A new study says that millions of people in Britain do not talk about the state of their finances with their families and the only topic more taboo than money is sex.
Financial experts warned that by not discussing the family budget, people are ignoring important issues such as how they would cope if their income was reduced or what would they do if anything happened to a breadwinner.
A study by insurers Aviva found that 10 per cent more families have satellite TV than life insurance. While 27 per cent said they thought a TV subscription deal was worth the money, only three per cent felt the same about life insurance. People were also more likely to insure their mobile phone than to have cover in case they became seriously ill and could not work.
The researchers said many people were putting their families' futures at risk by failing to appreciate the value of openly discussing their finances with their loved ones.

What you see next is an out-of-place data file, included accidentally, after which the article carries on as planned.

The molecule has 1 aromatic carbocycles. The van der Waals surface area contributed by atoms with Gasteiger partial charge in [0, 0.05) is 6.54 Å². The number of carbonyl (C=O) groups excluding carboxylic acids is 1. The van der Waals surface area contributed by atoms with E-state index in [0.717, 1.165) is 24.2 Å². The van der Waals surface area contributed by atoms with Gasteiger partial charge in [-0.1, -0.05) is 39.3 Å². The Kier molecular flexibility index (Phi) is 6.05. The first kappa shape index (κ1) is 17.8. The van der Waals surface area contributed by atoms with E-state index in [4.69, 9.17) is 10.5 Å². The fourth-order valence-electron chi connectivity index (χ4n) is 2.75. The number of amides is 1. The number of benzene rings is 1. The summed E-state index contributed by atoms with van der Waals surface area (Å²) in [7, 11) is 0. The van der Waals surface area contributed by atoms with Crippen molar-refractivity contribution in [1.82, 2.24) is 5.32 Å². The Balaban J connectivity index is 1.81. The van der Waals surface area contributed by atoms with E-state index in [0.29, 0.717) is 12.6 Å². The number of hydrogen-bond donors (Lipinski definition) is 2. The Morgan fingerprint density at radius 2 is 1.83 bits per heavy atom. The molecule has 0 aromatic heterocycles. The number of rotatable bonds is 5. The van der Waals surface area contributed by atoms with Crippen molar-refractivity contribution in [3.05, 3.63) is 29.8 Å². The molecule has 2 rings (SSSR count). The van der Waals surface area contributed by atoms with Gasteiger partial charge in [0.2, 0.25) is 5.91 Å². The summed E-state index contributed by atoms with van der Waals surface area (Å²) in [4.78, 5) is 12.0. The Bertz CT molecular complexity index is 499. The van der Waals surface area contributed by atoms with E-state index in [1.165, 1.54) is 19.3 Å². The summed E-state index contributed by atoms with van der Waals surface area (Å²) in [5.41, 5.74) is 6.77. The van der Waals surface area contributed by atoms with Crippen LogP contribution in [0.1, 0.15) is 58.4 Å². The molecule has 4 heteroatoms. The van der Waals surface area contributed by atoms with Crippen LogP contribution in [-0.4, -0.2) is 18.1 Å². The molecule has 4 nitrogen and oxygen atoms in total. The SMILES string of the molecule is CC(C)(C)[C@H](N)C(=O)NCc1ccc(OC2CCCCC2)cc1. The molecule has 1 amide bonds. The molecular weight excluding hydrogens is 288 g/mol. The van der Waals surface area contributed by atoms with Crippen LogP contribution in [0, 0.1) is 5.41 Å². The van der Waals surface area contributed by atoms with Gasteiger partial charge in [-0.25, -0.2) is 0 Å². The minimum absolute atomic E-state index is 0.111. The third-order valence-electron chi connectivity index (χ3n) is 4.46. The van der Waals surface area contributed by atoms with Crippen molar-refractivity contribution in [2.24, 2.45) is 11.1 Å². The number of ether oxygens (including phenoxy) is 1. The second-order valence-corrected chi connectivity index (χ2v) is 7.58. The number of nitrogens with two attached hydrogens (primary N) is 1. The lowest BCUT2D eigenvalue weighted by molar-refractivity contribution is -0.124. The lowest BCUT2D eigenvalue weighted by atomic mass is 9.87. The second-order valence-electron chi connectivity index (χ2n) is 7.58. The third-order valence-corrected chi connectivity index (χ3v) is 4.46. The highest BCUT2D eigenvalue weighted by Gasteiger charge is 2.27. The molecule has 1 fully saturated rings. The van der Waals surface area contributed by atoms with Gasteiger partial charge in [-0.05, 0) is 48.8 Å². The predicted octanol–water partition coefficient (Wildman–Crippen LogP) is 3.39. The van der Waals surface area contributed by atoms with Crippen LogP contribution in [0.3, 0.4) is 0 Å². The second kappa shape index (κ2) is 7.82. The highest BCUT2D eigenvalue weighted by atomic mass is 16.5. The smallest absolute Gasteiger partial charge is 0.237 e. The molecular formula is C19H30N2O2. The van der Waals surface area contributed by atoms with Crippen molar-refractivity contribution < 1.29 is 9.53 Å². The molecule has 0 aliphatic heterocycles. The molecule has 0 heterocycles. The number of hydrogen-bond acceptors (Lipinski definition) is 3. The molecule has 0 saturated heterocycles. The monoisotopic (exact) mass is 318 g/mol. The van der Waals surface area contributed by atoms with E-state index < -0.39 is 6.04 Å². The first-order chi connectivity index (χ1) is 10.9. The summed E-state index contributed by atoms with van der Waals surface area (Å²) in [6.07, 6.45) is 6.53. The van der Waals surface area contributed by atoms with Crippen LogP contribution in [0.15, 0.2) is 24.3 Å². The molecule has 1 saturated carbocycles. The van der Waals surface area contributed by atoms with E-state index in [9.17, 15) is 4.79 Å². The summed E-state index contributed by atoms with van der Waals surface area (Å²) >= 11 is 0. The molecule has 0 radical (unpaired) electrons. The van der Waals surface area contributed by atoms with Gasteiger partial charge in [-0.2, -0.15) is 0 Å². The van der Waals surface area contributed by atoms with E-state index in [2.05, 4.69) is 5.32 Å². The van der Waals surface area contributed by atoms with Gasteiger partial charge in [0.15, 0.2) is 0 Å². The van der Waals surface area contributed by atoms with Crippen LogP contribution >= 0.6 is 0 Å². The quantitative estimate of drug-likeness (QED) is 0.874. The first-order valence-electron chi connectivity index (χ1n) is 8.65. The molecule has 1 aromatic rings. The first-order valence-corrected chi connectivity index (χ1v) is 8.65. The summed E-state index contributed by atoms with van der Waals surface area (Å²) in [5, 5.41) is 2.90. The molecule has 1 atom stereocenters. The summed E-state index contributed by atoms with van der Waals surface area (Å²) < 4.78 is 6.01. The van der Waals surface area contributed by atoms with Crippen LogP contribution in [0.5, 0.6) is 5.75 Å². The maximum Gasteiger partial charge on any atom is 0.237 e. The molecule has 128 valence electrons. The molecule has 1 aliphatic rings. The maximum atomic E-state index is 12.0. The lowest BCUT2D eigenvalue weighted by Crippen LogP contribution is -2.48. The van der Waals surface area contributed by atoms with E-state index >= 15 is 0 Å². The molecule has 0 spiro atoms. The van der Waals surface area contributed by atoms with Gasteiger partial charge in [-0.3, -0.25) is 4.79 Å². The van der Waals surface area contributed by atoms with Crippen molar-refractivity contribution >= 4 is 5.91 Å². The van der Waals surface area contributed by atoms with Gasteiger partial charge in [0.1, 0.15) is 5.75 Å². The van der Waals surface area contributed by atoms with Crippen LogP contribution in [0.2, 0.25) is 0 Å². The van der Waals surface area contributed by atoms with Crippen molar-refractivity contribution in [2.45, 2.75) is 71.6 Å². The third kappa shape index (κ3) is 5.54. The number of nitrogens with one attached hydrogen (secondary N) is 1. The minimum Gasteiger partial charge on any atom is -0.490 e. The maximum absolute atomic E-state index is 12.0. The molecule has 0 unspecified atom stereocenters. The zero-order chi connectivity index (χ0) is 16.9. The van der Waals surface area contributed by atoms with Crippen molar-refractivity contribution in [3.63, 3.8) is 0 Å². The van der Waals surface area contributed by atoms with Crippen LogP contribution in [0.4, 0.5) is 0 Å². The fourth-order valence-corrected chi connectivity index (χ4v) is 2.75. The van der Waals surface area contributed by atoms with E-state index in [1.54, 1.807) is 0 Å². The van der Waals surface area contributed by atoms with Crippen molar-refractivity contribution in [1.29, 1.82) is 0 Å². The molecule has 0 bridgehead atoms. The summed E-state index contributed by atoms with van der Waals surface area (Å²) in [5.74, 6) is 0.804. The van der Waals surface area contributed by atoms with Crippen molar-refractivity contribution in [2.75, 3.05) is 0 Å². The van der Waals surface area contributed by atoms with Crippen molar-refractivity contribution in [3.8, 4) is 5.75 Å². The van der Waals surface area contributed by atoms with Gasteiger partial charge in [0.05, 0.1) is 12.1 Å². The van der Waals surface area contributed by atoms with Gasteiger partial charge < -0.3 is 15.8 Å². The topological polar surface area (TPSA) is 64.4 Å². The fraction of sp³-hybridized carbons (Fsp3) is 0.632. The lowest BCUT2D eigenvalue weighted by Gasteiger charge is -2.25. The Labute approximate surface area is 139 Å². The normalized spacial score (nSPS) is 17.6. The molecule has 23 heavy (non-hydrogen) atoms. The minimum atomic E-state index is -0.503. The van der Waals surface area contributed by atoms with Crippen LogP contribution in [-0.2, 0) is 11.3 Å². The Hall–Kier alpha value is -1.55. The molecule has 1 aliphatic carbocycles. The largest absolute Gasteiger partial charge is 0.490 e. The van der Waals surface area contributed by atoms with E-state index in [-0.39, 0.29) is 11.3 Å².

"No one likes to dwell on poor health or mortality, but people are stopping themselves putting measures in place to protect their loved ones," the Daily Mail quoted Louise Colley, Aviva's head of protection sales, as saying.
"Too many assume someone else will look after their families if they weren't there to provide for them, but the reality is very different. People need to ask themselves how they would pay for their accommodation, food and other costs of living should they suddenly lose an income.
"They could be putting the future financial security of their families at unnecessary risk. Many report feeling peace of mind when they take out life cover, so we'd urge families to overcome their taboos," Colley said.